-He rises the next day and performs his nityakarmāṇi, he proceeds with the ācārya and assistant ritualists (like in the śrauta ritual) to the place where he has immersed the image. There, they bring out the image while reciting praitu brahmaṇas patiḥ pra devy etu sūnṛtā ।…(SV-K 56). Then they install it at the designated spot and perform prāṇāyāma and saṃkalpa.
-They again lustrate the image with the five bovine products while reciting oṃ nāgāya namaḥ. Then they wash it with clean water and cloak it with a new dress. They decorate it with scented unguents and flowers.
-Then they perform nyāsa both of the self and the image thus: oṃ nāgāya namaḥ । hṛdayāya namaḥ । oṃ nāgāya namaḥ । śirase namaḥ । oṃ nāgāya namaḥ । śikhāyai namaḥ । oṃ nāgāya namaḥ । kavacāya namaḥ । oṃ nāgāya namaḥ । netratrayāya namaḥ । oṃ nāgāya namaḥ । astrāya namaḥ ।
Then he does a dhyāna of the serpentine deity:
sarpo raktas trinetraś ca dvibhujaḥ pītavastragaḥ ।
phaṇkoṭidharaḥ sūkṣmaḥ sarvābharaṇa-bhūṣitaḥ ॥

-He then measures out a droṇa of paddy, clean rice and sesame seeds and spreads them out one over the other. On them, he draws out an eight-petaled lotus and installs a pitcher on top of it.
-Inside the pitcher, he places five each of barks, shoots, soils, gemstones, bovine products, ambrosial sweets, scents, kinds of rice, medicinal herbs, and unguent powders.
-He drapes the pitcher with a new piece of cloth and invokes Nāgeśa in it:
oṃ bhūḥ । puruṣam āvāhayāmi । oṃ bhuvaḥ । śeṣam āvāhayāmi । ogṃ suvaḥ । anantam āvāhayāmi ॥
-He then provides the deity with the 16-fold sacraments uttering oṃ anantāya namaḥ for each.
-He then worships the deity with the following mantra:
āyātu bhagavān śeṣaḥ sarva-karma-sanātanaḥ ।
ananto mat priyārthāya mad anugraha-kāmyayā ॥

-The four brāhmaṇa ritual assistants and the ācārya touch the pitcher and recite āpo hi ṣṭha…
-Then they recite the Puruṣa hymn.
-Then they sing the following Sāman-s: Sarpa, Vāmadevya, Rathantara, Bṛhat, Jyeṣṭha and Bhāruṇḍa.
-Then they recite oṃ namo brahmaṇe…bṛhate karomi (Taittirīya āraṇyaka 2.13.1).

-To the west of the pitcher, the ācārya sets up a sthaṇḍila (fire altar). To the north of the altar, he collects twelve materials for the pradhānāhuti-s (main oblations) and offers them with the following incantations into the fire followed by a svāhā and the tyāga formula: idaṃ anantāya na mama ।
sadyojātam prapadyāmi…: samidh-s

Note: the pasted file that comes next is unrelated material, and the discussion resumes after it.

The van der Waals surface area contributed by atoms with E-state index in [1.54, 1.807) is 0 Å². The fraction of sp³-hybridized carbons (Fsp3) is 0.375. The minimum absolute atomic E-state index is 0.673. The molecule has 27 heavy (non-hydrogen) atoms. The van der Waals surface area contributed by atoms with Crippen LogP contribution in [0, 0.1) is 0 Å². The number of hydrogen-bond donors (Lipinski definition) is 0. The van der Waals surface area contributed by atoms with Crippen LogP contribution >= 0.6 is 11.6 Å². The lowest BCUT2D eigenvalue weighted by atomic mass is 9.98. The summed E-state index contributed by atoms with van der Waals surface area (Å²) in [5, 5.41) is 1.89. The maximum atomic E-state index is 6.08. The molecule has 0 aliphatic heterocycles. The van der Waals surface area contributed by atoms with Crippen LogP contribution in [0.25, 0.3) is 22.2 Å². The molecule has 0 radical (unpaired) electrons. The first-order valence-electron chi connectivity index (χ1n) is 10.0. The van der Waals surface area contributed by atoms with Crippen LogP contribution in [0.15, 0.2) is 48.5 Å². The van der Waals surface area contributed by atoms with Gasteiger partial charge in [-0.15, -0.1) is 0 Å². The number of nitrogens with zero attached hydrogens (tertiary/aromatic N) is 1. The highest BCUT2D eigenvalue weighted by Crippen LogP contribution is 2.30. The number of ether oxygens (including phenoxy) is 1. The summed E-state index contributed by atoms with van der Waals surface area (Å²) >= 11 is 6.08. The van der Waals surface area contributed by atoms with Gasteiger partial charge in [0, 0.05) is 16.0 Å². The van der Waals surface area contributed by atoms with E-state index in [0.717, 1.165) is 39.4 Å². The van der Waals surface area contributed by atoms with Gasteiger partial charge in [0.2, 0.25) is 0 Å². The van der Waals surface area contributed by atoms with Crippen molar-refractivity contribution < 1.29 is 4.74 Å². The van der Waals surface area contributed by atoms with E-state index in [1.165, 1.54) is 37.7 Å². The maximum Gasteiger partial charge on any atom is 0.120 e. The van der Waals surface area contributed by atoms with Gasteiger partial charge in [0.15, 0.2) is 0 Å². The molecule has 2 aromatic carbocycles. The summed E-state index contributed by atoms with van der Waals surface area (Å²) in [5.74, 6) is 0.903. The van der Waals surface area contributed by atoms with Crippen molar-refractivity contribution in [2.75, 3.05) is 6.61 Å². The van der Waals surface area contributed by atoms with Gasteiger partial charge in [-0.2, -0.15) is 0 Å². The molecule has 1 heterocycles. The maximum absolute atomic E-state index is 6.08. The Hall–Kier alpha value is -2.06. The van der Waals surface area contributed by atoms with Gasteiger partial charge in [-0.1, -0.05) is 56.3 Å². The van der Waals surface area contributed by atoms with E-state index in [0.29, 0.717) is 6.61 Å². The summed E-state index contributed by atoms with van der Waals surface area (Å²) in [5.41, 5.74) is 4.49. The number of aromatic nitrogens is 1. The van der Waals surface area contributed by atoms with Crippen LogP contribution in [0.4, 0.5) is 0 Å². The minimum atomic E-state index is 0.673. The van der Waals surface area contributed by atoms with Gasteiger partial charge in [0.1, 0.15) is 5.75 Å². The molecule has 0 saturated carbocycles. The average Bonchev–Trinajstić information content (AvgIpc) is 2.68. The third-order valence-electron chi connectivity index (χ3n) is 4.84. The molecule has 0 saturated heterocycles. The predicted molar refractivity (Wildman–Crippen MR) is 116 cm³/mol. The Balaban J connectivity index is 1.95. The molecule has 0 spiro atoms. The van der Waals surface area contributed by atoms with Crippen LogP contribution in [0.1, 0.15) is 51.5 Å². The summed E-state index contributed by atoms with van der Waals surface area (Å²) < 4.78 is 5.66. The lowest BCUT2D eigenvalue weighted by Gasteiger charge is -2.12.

vāmadevāya namo…: ghee
aghorebhyo ‘tha…: cooked rice
tat puruṣāya vidmahe…: fried rice
īśānaḥ sarvavidyānām…: saktu flour
oṃ nāgāya namaḥ: milk
hṛdayāya svāhā: barley
śirase svāhā: sesame
śikhāyai svāhā: sugarcane
kavacāya svāhā: banana
netra-trayāya svāhā: jackfruit
astrāya svāhā: mustard

-25 oblations are made of each item. Thereafter, he offers sesame 8 \times, 28 \times, 108 \times with oṃ bhūr-bhuvaḥ svaḥ svāhā ।.
-He then worships the serpentine deity with the below incantation calling on him to accept all the oblations:
tvām eva cādyam puruṣam purāṇam ।
sanātanam viśvadharaṃ yajāmahe ।
mad arpitaṃ sarvam aśeṣa-havyam
gṛhṇīṣva māṃ rakṣa jagannivāsa ॥

-Then he gives the brāhmaṇa-s their fees and sings the Vāmadevya sāman.
-Then to the singing of the Sarpasāman he lustrates the image of Nāgeśa with the contents of the pitcher, followed by the five bovine products, the five ambrosial sweets, curds, milk, coconut juice, whey, sugarcane juice and finally scented water.
-Then he recites the Mantra Brāhmaṇa 2.8.6, utters oṃ nāgāya namaḥ thrice, and offers pādya to the image.
-He recites annasya rāṣṭrir asi… (MB 2.8.9) and offers arghya.
-With yaśo .asi… (MB 2.29.16) he offers ācamana.
-With yaśaso yaśo .asi… (MB 2.8.11) he offers madhuparkam.
-With oṃ nāgāya namaḥ he successively offers, lower garments, an upavīta, upper garments, and ornaments.
-With gandhadvārāṃ durādarṣām… he offers scents.
-With īḍiṣvā… (SV-K 103) he offers incense.
-With pavamānaḥ… dyad (SV-K 484) he offers a lamp.
-The ācārya drapes the image with a new robe and also himself.
-With śukram asi jyotir asi tejo .asi (in TS 1.1.10) he takes up a golden needle. With viśvataścakṣur uta viśvatomukho viśvatobāhur uta viśvataspāt । (RV 10.81.3a) and uttering oṃ he activates the eyes of the image with the golden needle.
-He touches the heart of the image and recites the prāṇapratiṣṭha incantation invoking the goddess Anumati 28 \times to infuse the image with consciousness:
asunīte punar asmāsu cakṣuḥ
punaḥ prāṇam iha no dhehi bhogam ।
jyok paśyema sūryam uccarantam
anumate mṛḻayā naḥ svasti ॥ (RV 10.59.6)
-Maidens of good disposition display lamps to the image and a cow is led before it.
-The image is placed over a deposit of a gemstone, pearl, coral, gold and silver atop which a white cloth has been spread.
-Having decorated the image, the yajamāna worships the deity with the incantations: oṃ śeṣāya namaḥ । oṃ bhūdharāya namaḥ । om anantāya namaḥ ।
-He then offers naivedya of milk pudding, cooked rice, sesame rice, turmeric rice, apūpa cake, pūrikā bread, and the śarkarāḍhya sugar pastry. Thereafter, he offers betel leaves.

-Having given gifts to the ācārya and his assistant brāhmaṇa-s, he takes the image and has it permanently installed at a temple of Rudra or Viṣṇu, or under a pipal tree while reciting the mantras:
udgāteva śakune sāma gāyasi